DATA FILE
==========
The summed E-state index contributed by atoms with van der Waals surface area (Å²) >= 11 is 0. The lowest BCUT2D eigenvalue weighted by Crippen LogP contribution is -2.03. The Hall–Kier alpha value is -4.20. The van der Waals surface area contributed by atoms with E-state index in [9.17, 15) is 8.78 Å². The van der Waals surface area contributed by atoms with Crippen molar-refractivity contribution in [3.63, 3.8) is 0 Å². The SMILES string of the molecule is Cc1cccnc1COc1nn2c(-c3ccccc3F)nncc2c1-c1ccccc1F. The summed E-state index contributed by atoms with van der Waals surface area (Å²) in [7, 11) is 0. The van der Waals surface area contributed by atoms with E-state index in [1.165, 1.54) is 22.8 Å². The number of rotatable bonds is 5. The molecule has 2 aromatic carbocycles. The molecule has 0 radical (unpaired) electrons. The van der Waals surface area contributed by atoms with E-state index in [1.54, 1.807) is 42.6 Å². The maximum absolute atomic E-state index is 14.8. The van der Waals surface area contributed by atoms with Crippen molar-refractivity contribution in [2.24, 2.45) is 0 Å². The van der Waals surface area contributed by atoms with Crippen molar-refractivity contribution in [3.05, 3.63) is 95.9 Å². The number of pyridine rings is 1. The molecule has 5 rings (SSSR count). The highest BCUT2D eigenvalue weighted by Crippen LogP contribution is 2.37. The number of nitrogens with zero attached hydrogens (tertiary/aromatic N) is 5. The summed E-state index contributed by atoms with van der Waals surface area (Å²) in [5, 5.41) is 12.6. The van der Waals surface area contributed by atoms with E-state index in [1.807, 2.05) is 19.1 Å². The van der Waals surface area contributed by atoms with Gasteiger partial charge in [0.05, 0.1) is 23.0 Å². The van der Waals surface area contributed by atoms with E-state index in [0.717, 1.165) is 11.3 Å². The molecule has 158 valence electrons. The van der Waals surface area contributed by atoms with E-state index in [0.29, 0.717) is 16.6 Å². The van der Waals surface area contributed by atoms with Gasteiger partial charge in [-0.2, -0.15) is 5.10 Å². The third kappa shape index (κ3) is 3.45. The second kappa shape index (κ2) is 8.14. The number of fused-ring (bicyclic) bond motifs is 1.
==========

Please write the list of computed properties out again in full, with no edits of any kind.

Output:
The summed E-state index contributed by atoms with van der Waals surface area (Å²) >= 11 is 0. The lowest BCUT2D eigenvalue weighted by Crippen LogP contribution is -2.03. The Hall–Kier alpha value is -4.20. The van der Waals surface area contributed by atoms with E-state index in [9.17, 15) is 8.78 Å². The van der Waals surface area contributed by atoms with Crippen molar-refractivity contribution in [3.63, 3.8) is 0 Å². The SMILES string of the molecule is Cc1cccnc1COc1nn2c(-c3ccccc3F)nncc2c1-c1ccccc1F. The summed E-state index contributed by atoms with van der Waals surface area (Å²) in [7, 11) is 0. The van der Waals surface area contributed by atoms with E-state index in [1.165, 1.54) is 22.8 Å². The number of rotatable bonds is 5. The molecule has 2 aromatic carbocycles. The molecule has 0 radical (unpaired) electrons. The van der Waals surface area contributed by atoms with E-state index in [1.54, 1.807) is 42.6 Å². The maximum absolute atomic E-state index is 14.8. The van der Waals surface area contributed by atoms with Crippen molar-refractivity contribution in [2.24, 2.45) is 0 Å². The van der Waals surface area contributed by atoms with Crippen molar-refractivity contribution in [3.05, 3.63) is 95.9 Å². The number of pyridine rings is 1. The molecule has 5 rings (SSSR count). The highest BCUT2D eigenvalue weighted by Crippen LogP contribution is 2.37. The number of nitrogens with zero attached hydrogens (tertiary/aromatic N) is 5. The summed E-state index contributed by atoms with van der Waals surface area (Å²) in [5, 5.41) is 12.6. The van der Waals surface area contributed by atoms with E-state index in [1.807, 2.05) is 19.1 Å². The van der Waals surface area contributed by atoms with Gasteiger partial charge in [0.05, 0.1) is 23.0 Å². The van der Waals surface area contributed by atoms with E-state index in [0.717, 1.165) is 11.3 Å². The molecule has 158 valence electrons. The van der Waals surface area contributed by atoms with E-state index in [0.29, 0.717) is 16.6 Å². The van der Waals surface area contributed by atoms with Gasteiger partial charge in [-0.2, -0.15) is 5.10 Å². The third kappa shape index (κ3) is 3.45. The second kappa shape index (κ2) is 8.14. The number of fused-ring (bicyclic) bond motifs is 1.